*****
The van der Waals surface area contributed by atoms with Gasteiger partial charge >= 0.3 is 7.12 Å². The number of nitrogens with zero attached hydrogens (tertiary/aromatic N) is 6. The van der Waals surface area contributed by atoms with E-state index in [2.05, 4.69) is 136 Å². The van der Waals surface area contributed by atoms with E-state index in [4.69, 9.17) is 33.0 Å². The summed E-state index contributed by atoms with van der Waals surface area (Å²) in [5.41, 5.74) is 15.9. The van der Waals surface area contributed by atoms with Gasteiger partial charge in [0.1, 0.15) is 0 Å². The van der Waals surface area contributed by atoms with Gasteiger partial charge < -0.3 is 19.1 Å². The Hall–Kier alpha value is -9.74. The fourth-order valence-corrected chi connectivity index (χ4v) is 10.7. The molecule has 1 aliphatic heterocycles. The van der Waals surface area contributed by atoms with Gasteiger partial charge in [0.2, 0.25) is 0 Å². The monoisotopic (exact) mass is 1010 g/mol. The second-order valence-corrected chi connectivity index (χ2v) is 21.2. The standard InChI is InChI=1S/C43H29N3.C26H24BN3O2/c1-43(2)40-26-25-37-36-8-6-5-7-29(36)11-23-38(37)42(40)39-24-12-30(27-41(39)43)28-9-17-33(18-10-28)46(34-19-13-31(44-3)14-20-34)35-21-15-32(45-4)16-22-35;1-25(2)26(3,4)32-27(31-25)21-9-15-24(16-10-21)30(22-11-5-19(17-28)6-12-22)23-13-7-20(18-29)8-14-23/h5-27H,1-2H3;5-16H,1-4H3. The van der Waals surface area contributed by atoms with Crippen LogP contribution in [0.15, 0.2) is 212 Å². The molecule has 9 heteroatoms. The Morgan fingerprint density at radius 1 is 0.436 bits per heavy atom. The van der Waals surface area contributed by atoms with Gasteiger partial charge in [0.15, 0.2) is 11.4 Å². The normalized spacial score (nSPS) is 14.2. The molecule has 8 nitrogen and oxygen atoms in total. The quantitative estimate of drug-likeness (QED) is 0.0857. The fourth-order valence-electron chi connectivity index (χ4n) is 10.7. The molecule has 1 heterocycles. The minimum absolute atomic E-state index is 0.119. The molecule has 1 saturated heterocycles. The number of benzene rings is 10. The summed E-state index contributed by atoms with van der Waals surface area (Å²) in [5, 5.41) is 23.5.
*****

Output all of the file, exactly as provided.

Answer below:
The van der Waals surface area contributed by atoms with Gasteiger partial charge >= 0.3 is 7.12 Å². The number of nitrogens with zero attached hydrogens (tertiary/aromatic N) is 6. The van der Waals surface area contributed by atoms with E-state index in [2.05, 4.69) is 136 Å². The van der Waals surface area contributed by atoms with E-state index in [4.69, 9.17) is 33.0 Å². The summed E-state index contributed by atoms with van der Waals surface area (Å²) in [5.41, 5.74) is 15.9. The van der Waals surface area contributed by atoms with Gasteiger partial charge in [0.1, 0.15) is 0 Å². The van der Waals surface area contributed by atoms with Gasteiger partial charge < -0.3 is 19.1 Å². The Hall–Kier alpha value is -9.74. The fourth-order valence-corrected chi connectivity index (χ4v) is 10.7. The molecule has 1 aliphatic heterocycles. The van der Waals surface area contributed by atoms with Gasteiger partial charge in [0.2, 0.25) is 0 Å². The monoisotopic (exact) mass is 1010 g/mol. The second-order valence-corrected chi connectivity index (χ2v) is 21.2. The standard InChI is InChI=1S/C43H29N3.C26H24BN3O2/c1-43(2)40-26-25-37-36-8-6-5-7-29(36)11-23-38(37)42(40)39-24-12-30(27-41(39)43)28-9-17-33(18-10-28)46(34-19-13-31(44-3)14-20-34)35-21-15-32(45-4)16-22-35;1-25(2)26(3,4)32-27(31-25)21-9-15-24(16-10-21)30(22-11-5-19(17-28)6-12-22)23-13-7-20(18-29)8-14-23/h5-27H,1-2H3;5-16H,1-4H3. The van der Waals surface area contributed by atoms with Crippen LogP contribution in [0.15, 0.2) is 212 Å². The molecule has 9 heteroatoms. The Morgan fingerprint density at radius 1 is 0.436 bits per heavy atom. The van der Waals surface area contributed by atoms with Gasteiger partial charge in [0.15, 0.2) is 11.4 Å². The normalized spacial score (nSPS) is 14.2. The molecule has 8 nitrogen and oxygen atoms in total. The quantitative estimate of drug-likeness (QED) is 0.0857. The fourth-order valence-electron chi connectivity index (χ4n) is 10.7. The molecule has 1 heterocycles. The minimum absolute atomic E-state index is 0.119. The molecule has 1 saturated heterocycles. The number of benzene rings is 10. The summed E-state index contributed by atoms with van der Waals surface area (Å²) in [5, 5.41) is 23.5.